The New York Times seven-minute workout

Victorian-era man exercising with an Indian club (1866)

The first step of Inner Leadership is to deepen our connection with ourselves. This brings calm and focus and generates clarity about our priorities.

One way to achieve this is through regular exercise, which not only keeps us healthy but also helps us process the stresses we feel in a churning world. But when we all live such busy lives, how can we find the time?

John Ratey, psychiatrist at Harvard Medical School, says that useful exercise needn’t take long:

“Exercise is the single best thing you can do for your mood, memory and learning. Even ten minutes of activity changes your brain.”

If you don’t have ten minutes, The New York Times has published a series of exercises that take just seven minutes to complete. These are shown in the Scientific Seven Minute Workout, below. The only ‘equipment’ you’ll need are a wall and a chair.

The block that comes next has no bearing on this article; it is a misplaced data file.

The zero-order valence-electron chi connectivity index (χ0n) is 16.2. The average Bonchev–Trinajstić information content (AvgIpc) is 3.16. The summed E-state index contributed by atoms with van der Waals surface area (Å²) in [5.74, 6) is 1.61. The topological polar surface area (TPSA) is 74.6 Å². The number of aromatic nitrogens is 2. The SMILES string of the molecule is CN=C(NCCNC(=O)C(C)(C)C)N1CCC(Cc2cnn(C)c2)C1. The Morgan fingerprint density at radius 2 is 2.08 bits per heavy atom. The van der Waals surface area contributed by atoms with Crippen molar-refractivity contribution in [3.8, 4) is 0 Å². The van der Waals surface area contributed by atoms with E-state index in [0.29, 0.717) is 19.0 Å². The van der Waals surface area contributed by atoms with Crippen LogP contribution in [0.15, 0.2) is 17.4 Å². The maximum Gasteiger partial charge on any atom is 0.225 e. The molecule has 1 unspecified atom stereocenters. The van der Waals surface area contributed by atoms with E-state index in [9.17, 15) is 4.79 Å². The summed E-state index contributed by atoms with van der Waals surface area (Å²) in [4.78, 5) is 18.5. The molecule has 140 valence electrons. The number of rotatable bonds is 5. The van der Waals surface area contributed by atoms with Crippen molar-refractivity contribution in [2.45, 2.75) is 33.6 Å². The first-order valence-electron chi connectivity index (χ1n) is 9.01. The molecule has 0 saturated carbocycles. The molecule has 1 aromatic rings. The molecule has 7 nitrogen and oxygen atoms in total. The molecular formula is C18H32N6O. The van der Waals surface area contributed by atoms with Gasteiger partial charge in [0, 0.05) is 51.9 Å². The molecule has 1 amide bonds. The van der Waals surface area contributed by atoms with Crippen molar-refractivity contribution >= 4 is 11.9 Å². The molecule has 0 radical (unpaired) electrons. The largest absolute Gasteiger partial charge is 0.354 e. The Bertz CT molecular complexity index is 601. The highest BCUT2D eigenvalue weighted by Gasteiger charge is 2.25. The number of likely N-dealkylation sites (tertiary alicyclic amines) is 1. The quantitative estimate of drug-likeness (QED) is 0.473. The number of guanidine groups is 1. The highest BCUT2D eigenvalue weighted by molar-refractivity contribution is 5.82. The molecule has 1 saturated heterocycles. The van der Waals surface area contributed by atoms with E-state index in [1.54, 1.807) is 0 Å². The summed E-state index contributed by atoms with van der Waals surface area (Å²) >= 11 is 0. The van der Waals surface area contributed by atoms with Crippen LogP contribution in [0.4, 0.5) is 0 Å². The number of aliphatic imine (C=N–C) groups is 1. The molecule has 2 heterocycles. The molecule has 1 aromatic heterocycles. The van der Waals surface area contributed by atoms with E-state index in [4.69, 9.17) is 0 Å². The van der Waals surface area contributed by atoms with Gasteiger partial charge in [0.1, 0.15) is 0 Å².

The ‘Advanced Seven Minute Workout’ provides an alternative for those who prefer to work with weights. A free app provides step-by-step instructions and timings for both.

If neither of these suits you, the paper also offers alternatives lasting one minute, four minutes, or ten — plus repeating cycles of just 10, 20, and 30 seconds.

Exercise will get your blood pumping and help you process the stresses of the day. Exercise keeps us healthy and happy.

Jack Dorsey starts his days by performing the seven minute set three times.

And if you think you’re “too busy” for exercise, The New York Times has just the workout for you.

Would you benefit from taking more exercise? Could you fit seven minutes of exercise into your day? Why not start now?

Diagrams for the Scientific SEVEN-Minute Workout :

Diagrams of exercises

Adapted from Inner Leadership: a framework and tools for building inspiration in times of change.

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